Any further debt relief is “welcome whatever it is,” Stournaras said. “I would welcome a further reduction of interest rates,” he said. “We don’t want reductions which inflict damages to the counter parties.”

European Central Bank President Mario Draghi’s July pledge to do “whatever it takes” to preserve the euro has buoyed demand for European assets, with the euro gaining 2.5 percent against the dollar this year.

Euro strength

While that’s a sign of confidence in the common currency, Stournaras says he was concerned about the high level of the euro, even though that won’t crimp a rebound in Greek exports, which are mostly to other euro-area countries. Pre-bookings for the tourism season were “very good,” he said.

Stournaras said there was little scope to tweak the terms of a 50 billion-euro recapitalization plan for the country’s lenders in the face of calls from the banks for more attractive terms for private investors. He said that setting up a so-called bad bank to take on non-performing loans in the system wasn’t a priority.

Stournaras echoed statements from Samaras in 2012 that the latest batch of pension and wage cuts would be “the last”.

“Don’t forget that the IMF has done its self-criticism by saying that they have imposed too many measures on the Greek economy,” Stournaras said. “I don’t think that further austerity is a solution to the problem. We need now growth and privatizations.” [Bloomberg]

ekathimerini.com , Thursday February 7, 2013 (10:17)  
Greece seeks negotiations on ECB bond repayment
Piraeus plans are coming in next few weeks
Slowdown in tourism bookings from Germany
Economy grew by 1.3 pct in Q4 of last year
Alleged accomplices of N17´s Xeros caught in Athens
One man was arrested and another detained in Athens on Saturday in connection to the November 17 terrorist Christodoulos Xeros, who was recaptured in January after a year on the run. Accordi...
Hellas Gold and workers react to Greek gov´t decision on plan permit
Hellas Gold and its workers at the gold mine in Skouries, Halkidiki, have vowed to take legal action after the government announced on Friday that it would be recalling the permit for a proc...
Inside News
BASKETBALL
Spanoulis leads Olympiakos to win over Malaga
A good second half was enough for Olympiakos to get the better of Unicaja Malaga (77-72) and score its seventh win in eight games at the second group stage of the Euroleague on Friday. Playi...
SOCCER
Ten-man Olympiakos couldn´t overcome Dnipro
Olympiakos drew 2-2 with Dnipro from Ukraine at home on Thursday, playing almost the entire second half with a man down, to bow out of the Europa League, despite facing an opponent which on ...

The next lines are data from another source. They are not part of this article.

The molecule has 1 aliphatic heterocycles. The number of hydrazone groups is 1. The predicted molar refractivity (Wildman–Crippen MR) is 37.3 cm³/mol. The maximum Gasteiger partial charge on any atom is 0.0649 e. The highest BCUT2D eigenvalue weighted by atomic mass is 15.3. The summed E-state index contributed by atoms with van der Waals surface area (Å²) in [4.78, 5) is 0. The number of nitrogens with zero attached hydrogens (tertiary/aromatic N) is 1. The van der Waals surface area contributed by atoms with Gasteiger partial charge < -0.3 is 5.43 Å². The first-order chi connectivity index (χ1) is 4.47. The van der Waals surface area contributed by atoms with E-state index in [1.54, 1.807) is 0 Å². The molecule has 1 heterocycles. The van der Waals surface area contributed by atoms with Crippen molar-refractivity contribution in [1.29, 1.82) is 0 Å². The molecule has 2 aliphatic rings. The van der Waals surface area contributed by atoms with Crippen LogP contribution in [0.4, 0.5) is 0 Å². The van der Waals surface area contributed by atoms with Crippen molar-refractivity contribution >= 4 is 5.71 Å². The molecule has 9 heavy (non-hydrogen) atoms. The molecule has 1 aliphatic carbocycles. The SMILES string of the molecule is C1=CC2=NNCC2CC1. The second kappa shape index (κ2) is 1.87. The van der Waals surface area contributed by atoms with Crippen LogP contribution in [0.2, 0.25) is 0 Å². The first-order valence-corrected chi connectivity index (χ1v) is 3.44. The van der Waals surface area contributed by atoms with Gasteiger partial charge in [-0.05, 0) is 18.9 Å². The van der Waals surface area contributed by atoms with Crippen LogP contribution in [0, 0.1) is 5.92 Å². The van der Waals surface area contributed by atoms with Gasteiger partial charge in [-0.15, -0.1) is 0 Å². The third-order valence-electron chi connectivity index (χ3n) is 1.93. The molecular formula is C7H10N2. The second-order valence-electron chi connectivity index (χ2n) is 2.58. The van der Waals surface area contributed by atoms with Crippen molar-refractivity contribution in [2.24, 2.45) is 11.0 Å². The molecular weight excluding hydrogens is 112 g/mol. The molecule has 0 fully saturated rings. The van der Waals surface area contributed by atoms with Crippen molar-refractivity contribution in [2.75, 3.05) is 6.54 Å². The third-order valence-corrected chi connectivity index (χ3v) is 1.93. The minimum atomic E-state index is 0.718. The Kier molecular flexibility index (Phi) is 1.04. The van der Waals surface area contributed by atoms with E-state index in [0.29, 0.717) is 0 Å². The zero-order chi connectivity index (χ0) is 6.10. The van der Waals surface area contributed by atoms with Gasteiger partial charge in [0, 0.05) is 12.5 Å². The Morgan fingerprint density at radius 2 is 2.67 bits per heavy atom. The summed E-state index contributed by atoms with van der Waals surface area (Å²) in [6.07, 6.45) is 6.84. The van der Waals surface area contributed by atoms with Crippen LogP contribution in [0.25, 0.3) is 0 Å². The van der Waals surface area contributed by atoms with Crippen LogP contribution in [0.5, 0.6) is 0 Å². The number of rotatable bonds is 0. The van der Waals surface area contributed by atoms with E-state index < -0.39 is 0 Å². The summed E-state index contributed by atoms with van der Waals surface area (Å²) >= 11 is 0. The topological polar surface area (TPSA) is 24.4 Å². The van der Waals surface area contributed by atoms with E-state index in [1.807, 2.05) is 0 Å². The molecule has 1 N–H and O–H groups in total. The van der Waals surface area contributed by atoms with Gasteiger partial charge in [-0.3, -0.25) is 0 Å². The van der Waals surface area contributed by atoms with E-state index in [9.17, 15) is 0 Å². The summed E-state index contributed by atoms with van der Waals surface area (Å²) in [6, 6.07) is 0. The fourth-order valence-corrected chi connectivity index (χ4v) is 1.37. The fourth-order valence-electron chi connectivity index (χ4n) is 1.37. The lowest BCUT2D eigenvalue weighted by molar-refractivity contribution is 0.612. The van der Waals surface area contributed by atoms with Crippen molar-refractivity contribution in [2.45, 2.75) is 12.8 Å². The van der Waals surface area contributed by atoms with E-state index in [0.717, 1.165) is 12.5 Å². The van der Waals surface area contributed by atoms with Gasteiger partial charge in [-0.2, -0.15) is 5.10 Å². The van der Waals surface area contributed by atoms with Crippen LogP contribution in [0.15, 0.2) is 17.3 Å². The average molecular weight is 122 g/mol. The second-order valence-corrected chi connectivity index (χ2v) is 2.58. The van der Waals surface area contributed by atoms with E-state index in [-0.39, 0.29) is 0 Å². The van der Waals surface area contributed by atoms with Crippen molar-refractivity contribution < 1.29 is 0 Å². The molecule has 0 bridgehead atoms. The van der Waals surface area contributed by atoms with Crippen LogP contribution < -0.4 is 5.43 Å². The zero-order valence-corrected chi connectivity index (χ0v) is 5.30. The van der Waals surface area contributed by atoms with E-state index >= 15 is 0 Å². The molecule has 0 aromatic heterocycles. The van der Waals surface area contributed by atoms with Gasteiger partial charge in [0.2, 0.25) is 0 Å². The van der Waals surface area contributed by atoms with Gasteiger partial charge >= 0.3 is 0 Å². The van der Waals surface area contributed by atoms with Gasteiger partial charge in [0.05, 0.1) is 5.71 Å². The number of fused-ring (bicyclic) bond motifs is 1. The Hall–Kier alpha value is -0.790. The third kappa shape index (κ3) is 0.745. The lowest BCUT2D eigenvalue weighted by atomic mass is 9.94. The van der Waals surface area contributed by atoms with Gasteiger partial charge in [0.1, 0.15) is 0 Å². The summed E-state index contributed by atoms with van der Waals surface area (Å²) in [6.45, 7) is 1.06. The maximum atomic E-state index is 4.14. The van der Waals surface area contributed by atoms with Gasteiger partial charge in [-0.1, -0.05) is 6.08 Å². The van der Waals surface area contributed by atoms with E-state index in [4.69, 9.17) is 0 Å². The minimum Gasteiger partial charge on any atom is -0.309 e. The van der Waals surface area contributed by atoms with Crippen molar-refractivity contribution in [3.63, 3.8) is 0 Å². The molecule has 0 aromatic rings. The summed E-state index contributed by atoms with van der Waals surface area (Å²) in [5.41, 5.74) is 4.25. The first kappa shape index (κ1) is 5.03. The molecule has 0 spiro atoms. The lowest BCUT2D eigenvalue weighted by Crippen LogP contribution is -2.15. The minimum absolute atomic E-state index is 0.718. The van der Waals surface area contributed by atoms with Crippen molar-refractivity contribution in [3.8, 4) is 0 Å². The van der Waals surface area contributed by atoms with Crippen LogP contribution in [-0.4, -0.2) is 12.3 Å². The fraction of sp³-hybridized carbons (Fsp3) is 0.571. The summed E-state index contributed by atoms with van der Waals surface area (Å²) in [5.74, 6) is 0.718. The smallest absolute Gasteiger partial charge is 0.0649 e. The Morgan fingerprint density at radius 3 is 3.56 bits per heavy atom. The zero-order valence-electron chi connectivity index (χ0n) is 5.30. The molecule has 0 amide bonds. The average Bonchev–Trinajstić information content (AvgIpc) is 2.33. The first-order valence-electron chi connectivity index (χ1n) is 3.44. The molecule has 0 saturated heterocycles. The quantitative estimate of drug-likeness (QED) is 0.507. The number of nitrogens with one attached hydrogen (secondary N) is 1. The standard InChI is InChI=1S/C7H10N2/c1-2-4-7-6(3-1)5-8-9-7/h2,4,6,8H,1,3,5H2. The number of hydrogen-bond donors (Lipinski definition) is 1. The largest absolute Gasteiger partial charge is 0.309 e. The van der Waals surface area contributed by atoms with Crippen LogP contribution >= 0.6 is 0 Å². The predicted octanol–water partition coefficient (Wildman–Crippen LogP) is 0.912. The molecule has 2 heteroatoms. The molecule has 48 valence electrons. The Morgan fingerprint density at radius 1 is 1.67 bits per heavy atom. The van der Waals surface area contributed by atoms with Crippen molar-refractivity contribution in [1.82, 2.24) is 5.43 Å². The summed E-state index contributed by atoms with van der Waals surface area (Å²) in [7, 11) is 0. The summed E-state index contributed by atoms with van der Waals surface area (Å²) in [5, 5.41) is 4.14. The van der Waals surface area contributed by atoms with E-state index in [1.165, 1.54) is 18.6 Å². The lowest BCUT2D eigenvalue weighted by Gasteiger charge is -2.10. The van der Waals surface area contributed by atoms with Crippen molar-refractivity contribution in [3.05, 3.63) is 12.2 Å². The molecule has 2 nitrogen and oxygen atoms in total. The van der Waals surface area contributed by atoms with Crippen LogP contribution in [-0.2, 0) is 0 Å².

Inside Sports
COMMENTARY
A unionist agenda
Maybe Greece will not experience a credit event, “because it is in no one’s interest,” as Minister of State for Coordinating Government Operations Alekos Flambouraris recently assured. Maybe...
EDITORIAL
The beguiling limelight
Too much media exposure is never a good thing and there is no shortage of newcomers in politics who are beguiled by the limelight. What usually comes after this thrall of publicity is the in...
Inside Comment
SPONSORED LINK: FinanzNachrichten.de
SPONSORED LINK: BestPrice.gr
 RECENT NEWS
1. Alleged accomplices of N17´s Xeros caught in Athens
2. Hellas Gold and workers react to Greek gov´t decision on plan permit
3. Greek ministry says teacher hirings to continue via ASEP
4. Women conned elderly Cretans by posing as church representatives
5. Spain, Portugal sought to trip up gov’t, Tsipras says
6. Police nab Kavala man over homegrown cannabis
more news
Today
This Week
1. Greece seeks negotiations on ECB bond repayment
2. Spain, Portugal sought to trip up gov’t, Tsipras says
3. A unionist agenda
4. Hellas Gold and workers react to Greek gov't decision on plan permit
5. Greek ministry says teacher hirings to continue via ASEP
6. Women conned elderly Cretans by posing as church representatives
Today
This Week
1. Time for Alexis Tsipras to keep his nerve
2. Greek bailout deal faces review by euro officials next week
3. Greece says eurozone deal won time as cash bled from banks
4. The ignorance of the West about the culture of Islam
5. A fierce battle looms
6. Spain said to lead push to hold Greece to terms as Podemos grows
   Find us ...
  ... on
Twitter
     ... on Facebook   
About us  |  Subscriptions  |  Advertising  |  Contact us  |  Athens Plus  |  RSS  |   
Copyright © 2015, H KAΘHMEPINH All Rights Reserved.